The final study by this group has yet to be published, and is a similar programme to that in the second one, and again the research design was as above. Participants in this study were those with depression and anxiety, and treatment was tailored to directly address these problems, drawing from the content above, but tailored to meet the individual needs as assessed in the screening interview (Buhrman, Syk, Burvall, Hartig, Gordh, & Andersson, in press).

What happened?

For all three programmes, outcomes showed improvement in the areas we want to see (reduced distress, anxiety, depression, increased activity engagement and willingness). This was maintained for six – twelve months. All well and good, the programmes are useful.

The questions that arise for me are whether some of the steps required for a research project might influence programme usefulness – and even participation. The authors of the in press article acknowledge this, finding that they did not provide telephone support for this last group, and therefore had more drop-outs. But of course this could happen if participants don’t think they’re getting any new information, so we’re not sure if this is important. But there is information suggesting that personal phone contact, the interview process and follow-ups by clinicians form an important part of helping people maintain interest and engagement in a programme. Could this be a potential barrier to “real world” success for internet-based programmes?

Other issues have been identified in other studies of self-management, such as the need for GP’s to actively endorse these programmes, giving authoritative sanction for them so people participating are encouraged to use them. Where this isn’t carried out the programmes don’t seem to have as much uptake.

There’s also the “I’m in a research study” effect. Simply by being in a research project people can be more enthusiastic about participating, and completing all those questionnaires. There’s the emailed reminders, the “specialness” of having your opinion valued, the enthusiasm of the researchers themselves.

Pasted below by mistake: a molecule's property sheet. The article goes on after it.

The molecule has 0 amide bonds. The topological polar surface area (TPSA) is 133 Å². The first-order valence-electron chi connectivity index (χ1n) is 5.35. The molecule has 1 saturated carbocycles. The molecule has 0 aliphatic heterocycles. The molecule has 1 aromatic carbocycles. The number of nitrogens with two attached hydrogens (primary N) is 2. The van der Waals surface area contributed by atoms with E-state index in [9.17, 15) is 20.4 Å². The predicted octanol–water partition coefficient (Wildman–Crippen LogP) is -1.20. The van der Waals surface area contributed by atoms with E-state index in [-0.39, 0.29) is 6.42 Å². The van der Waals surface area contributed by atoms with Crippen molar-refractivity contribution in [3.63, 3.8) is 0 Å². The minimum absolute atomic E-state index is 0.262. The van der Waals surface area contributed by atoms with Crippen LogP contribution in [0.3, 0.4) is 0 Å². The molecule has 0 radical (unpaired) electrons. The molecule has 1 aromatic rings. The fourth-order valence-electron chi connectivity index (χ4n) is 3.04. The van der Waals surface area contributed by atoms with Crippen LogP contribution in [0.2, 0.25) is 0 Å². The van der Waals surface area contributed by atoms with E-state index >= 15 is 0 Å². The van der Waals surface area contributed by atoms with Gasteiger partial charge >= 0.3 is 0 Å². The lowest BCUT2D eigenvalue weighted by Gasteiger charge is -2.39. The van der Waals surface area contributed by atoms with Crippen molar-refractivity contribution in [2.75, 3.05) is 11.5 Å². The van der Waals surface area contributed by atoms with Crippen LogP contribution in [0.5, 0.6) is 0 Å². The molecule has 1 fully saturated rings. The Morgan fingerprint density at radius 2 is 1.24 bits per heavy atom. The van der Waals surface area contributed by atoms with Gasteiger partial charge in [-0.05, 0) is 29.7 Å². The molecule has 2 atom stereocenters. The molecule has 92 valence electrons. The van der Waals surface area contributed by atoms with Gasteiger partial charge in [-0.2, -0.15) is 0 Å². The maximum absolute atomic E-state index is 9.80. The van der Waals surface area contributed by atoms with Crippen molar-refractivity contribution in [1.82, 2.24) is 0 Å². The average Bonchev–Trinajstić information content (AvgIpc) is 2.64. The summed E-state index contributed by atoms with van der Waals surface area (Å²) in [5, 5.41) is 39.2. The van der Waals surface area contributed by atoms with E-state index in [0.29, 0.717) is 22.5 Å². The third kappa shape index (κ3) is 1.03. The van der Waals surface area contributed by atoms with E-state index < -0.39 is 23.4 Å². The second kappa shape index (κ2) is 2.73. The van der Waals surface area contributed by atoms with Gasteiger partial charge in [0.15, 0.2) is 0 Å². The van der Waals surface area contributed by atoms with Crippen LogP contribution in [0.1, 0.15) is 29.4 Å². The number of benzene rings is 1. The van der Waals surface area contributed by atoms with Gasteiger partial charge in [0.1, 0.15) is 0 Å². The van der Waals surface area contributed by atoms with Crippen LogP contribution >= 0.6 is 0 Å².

What do I conclude?

By comparison with pain-related apps for smart phones (Lalloo, Jibb, Rivera, Agarwal & Stinson, in press), internet-based cognitive behaviourally-based programmes for chronic pain are broad in scope, usually based on some theoretical position, and some have been scientifically studied. In fact, Lalloo and colleagues point out that many apps don’t have health professional input, and haven’t been tested for effectiveness. While apps may offer some support for self-management, they are probably not your best choice for e-therapy.

CBT-based programmes, on the other hand, seem to have some effectiveness at least on some parameters, and within the constraints of a research format.

I’d like to see a programme developed for people in the community without requiring medical assessment, and based on a model of how people move from “Limbo Land” where pain doesn’t make any sense, through to “Living well with chronic pain” where a range of ways of getting on with life are used in a flexible and persistent way. I’d love to see this kind of programme operating without obstacles to getting involved like being screened, or medically assessed, and where participants can choose the elements that interest them. People with pain might just choose what they’re ready for more effectively than if a professional gets in on the act – what do you think?


Buhrman, Monica, Skoglund, Astrid, Husell, Josefin, Bergström, Kristina, Gordh, Torsten, Hursti, Timo, . . . Andersson, Gerhard. (2013). Guided internet-delivered acceptance and commitment therapy for chronic pain patients: A randomized controlled trial. Behaviour Research and Therapy, 51(6), 307-315. doi:

Buhrman, M., Fredriksson, A., Edström, G., Shafiei, D., Tärnqvist, C., Ljótsson, B., . . . Andersson, G. (2013). Guided Internet-delivered cognitive behavioural therapy for chronic pain patients who have residual symptoms after rehabilitation treatment: Randomized controlled trial. European Journal of Pain, 17(5), 753-765. doi: 10.1002/j.1532-2149.2012.00244.x